The definition given by the Chartered Institute for Procurement & Supply is that sustainable procurement is the act of adopting social, economic, and environmental factors alongside the typical price and quality considerations into the organisations handling of procurement processes and procedures.
So, what does it mean?
A procedure where businesses can meet their requirement for goods, services and utilities in a way that realises value for money in terms of the impact on society, the economy, and the environment. This is where there is an importance of having supply chain transparency. Because, there is no doubt that not being transparent or having awareness of your supply chain will cause problems further down the line. If there is an ethical or sustainability issue within the supply chain, we, as main contractors, could still be held accountable and ultimately responsible for the actions within that supply chain. Even, if it is a supplier or subcontractor. The ‘buck stops with you!’
I’m sure all businesses all over the world are confident that every material purchase or labour service procured has been done and carried out in a perfectly legal way, but it is always good practice to carry our regular audits of the whole supply chain. This will highlight many aspects of the supply chain, one in particular will be quality. If we take timber products as an example, are we confident that those supplying such products are following the same practices that we would expect from a sustainable supplier? Are they FSC and PEFC accredited suppliers and can they demonstrate that their supply chain is also following the same set of guidelines?
The right quality is just one of the Five Rights of Procurement. The other four are: Right Quantity, Right Price, Right Place & Right Time. It is important to remember that the Five Rights align to your business. If we look at the five ‘Rights’ collectively rather than individually and adopt RAQSCI, we can then assess the impact they have on our sustainable procurement vision.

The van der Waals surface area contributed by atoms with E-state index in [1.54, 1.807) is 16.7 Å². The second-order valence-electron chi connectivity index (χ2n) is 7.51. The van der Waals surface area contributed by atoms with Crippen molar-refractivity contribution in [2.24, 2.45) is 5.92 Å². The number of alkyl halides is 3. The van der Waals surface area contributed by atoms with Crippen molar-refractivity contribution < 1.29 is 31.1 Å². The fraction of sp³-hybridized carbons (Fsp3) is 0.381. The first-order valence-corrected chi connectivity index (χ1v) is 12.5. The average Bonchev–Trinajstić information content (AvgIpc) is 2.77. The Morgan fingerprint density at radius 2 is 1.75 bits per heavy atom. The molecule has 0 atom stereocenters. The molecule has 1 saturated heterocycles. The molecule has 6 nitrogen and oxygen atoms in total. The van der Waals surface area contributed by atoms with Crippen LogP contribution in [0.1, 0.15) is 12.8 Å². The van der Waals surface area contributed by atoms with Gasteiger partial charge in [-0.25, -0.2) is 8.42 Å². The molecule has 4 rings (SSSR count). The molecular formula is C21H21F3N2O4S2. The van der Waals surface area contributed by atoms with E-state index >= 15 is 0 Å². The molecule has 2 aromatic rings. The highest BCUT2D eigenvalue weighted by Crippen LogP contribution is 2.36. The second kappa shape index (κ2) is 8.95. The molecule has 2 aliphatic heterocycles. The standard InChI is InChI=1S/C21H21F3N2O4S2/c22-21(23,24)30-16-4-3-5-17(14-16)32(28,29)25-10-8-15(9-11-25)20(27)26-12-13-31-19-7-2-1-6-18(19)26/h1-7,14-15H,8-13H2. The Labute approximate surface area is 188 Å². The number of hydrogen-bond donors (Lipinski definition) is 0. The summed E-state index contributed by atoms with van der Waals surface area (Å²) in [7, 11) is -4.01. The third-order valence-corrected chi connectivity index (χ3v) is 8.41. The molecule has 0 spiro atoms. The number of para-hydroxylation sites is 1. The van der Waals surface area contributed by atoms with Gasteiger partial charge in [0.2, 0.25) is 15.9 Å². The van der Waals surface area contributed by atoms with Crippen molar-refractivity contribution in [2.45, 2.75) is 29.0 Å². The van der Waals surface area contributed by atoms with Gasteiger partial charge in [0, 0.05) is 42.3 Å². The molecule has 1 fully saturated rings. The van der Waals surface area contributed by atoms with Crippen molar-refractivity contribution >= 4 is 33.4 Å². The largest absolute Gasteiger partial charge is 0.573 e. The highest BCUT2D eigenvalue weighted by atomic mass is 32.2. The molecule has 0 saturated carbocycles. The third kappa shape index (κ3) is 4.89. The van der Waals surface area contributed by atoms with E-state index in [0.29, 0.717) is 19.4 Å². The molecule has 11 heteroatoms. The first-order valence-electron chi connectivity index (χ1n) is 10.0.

- Regulatory. Are products and services procured meeting the legal standards?
- Assurance. Can you get what’s being ordered when you want it?
- Quality. Are you procuring materials and services that meet the requirement as needed by the project or client?
- Service. Will the supply chain be able to deliver upon their promises?
- Commercial. The commercial cost. Has this been factored into the cost’s passed onto clients?
- Innovation. Are the products or services being procured suitable for the needs of the project or clients?
On the face of it, procurement is simple. It’s about buying materials, services or labour as the business operations requires at the lowest price possible. But, as we found out above, procurement is so much more than that. Your procurement and supply chain are vital to any assurances made to clients. Get it right, you’ll not only save money but will generate more value and your business can grow and flourish. Get it wrong, and you can have a long-lasting effect on the business. Not only financially but also reputationally.
If the last year or so is anything to go by, the Covid-19 global pandemic has shown just how crucial, effective procurement can be in any business, in any industry. With tighter budgets, logistical constraints and the inevitable uplift in costs, the procurement function of businesses has been thrusted right under the spotlight. A part of the business viewed by a few as a background administrative function; all too often does not have a pedestal to prove its worth. Just like a well-oiled machine, a fully functioning effective procurement department should easily be the heartbeat of any organisation.
Now is the time for procurement to emerge from the shadows and take centre stage!